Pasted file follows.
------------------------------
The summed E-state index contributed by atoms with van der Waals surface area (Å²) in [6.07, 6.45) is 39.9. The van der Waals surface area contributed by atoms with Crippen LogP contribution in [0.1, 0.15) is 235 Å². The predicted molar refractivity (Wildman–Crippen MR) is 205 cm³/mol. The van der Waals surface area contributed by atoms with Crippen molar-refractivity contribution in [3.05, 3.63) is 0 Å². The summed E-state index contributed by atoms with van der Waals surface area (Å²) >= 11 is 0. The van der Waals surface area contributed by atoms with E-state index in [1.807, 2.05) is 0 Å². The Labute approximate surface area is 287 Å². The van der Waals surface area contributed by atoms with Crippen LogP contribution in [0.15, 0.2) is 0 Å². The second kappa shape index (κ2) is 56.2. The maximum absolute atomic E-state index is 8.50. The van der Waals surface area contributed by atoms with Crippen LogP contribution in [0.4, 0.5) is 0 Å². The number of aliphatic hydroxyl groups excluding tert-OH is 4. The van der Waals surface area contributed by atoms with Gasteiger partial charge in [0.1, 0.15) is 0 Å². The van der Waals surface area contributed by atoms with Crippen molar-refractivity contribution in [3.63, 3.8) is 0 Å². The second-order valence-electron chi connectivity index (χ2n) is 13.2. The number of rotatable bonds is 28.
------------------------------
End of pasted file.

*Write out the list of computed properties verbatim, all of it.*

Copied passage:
The summed E-state index contributed by atoms with van der Waals surface area (Å²) in [6.07, 6.45) is 39.9. The van der Waals surface area contributed by atoms with Crippen LogP contribution in [0.1, 0.15) is 235 Å². The predicted molar refractivity (Wildman–Crippen MR) is 205 cm³/mol. The van der Waals surface area contributed by atoms with Crippen molar-refractivity contribution in [3.05, 3.63) is 0 Å². The summed E-state index contributed by atoms with van der Waals surface area (Å²) >= 11 is 0. The van der Waals surface area contributed by atoms with E-state index in [1.807, 2.05) is 0 Å². The Labute approximate surface area is 287 Å². The van der Waals surface area contributed by atoms with Crippen LogP contribution in [0.15, 0.2) is 0 Å². The second kappa shape index (κ2) is 56.2. The maximum absolute atomic E-state index is 8.50. The van der Waals surface area contributed by atoms with Crippen LogP contribution in [0.4, 0.5) is 0 Å². The number of aliphatic hydroxyl groups excluding tert-OH is 4. The van der Waals surface area contributed by atoms with Gasteiger partial charge in [0.1, 0.15) is 0 Å². The van der Waals surface area contributed by atoms with Crippen molar-refractivity contribution in [3.63, 3.8) is 0 Å². The second-order valence-electron chi connectivity index (χ2n) is 13.2. The number of rotatable bonds is 28.